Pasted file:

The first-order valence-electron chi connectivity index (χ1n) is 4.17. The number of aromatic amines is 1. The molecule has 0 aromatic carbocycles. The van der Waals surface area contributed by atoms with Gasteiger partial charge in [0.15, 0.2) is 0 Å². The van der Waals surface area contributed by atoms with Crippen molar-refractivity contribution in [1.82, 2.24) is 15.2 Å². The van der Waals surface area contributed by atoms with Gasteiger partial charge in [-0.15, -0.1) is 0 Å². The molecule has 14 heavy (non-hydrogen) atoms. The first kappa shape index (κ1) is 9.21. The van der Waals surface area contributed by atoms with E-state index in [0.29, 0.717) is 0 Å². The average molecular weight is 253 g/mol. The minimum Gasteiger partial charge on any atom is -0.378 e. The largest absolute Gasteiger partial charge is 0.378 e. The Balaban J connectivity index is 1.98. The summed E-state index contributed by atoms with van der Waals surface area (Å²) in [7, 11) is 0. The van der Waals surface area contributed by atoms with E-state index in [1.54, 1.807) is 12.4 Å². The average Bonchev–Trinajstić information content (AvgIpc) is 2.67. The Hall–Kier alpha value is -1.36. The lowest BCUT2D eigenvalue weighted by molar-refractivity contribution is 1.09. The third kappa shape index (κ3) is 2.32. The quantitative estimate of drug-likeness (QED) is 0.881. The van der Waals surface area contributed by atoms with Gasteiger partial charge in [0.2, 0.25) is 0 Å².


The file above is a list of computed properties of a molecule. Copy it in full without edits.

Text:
The first-order valence-electron chi connectivity index (χ1n) is 4.17. The number of aromatic amines is 1. The molecule has 0 aromatic carbocycles. The van der Waals surface area contributed by atoms with Gasteiger partial charge in [0.15, 0.2) is 0 Å². The van der Waals surface area contributed by atoms with Crippen molar-refractivity contribution in [1.82, 2.24) is 15.2 Å². The van der Waals surface area contributed by atoms with Gasteiger partial charge in [-0.15, -0.1) is 0 Å². The molecule has 14 heavy (non-hydrogen) atoms. The first kappa shape index (κ1) is 9.21. The van der Waals surface area contributed by atoms with E-state index in [0.29, 0.717) is 0 Å². The average molecular weight is 253 g/mol. The minimum Gasteiger partial charge on any atom is -0.378 e. The largest absolute Gasteiger partial charge is 0.378 e. The Balaban J connectivity index is 1.98. The summed E-state index contributed by atoms with van der Waals surface area (Å²) in [7, 11) is 0. The van der Waals surface area contributed by atoms with E-state index in [1.54, 1.807) is 12.4 Å². The average Bonchev–Trinajstić information content (AvgIpc) is 2.67. The Hall–Kier alpha value is -1.36. The lowest BCUT2D eigenvalue weighted by molar-refractivity contribution is 1.09. The third kappa shape index (κ3) is 2.32. The quantitative estimate of drug-likeness (QED) is 0.881. The van der Waals surface area contributed by atoms with Gasteiger partial charge in [0.2, 0.25) is 0 Å².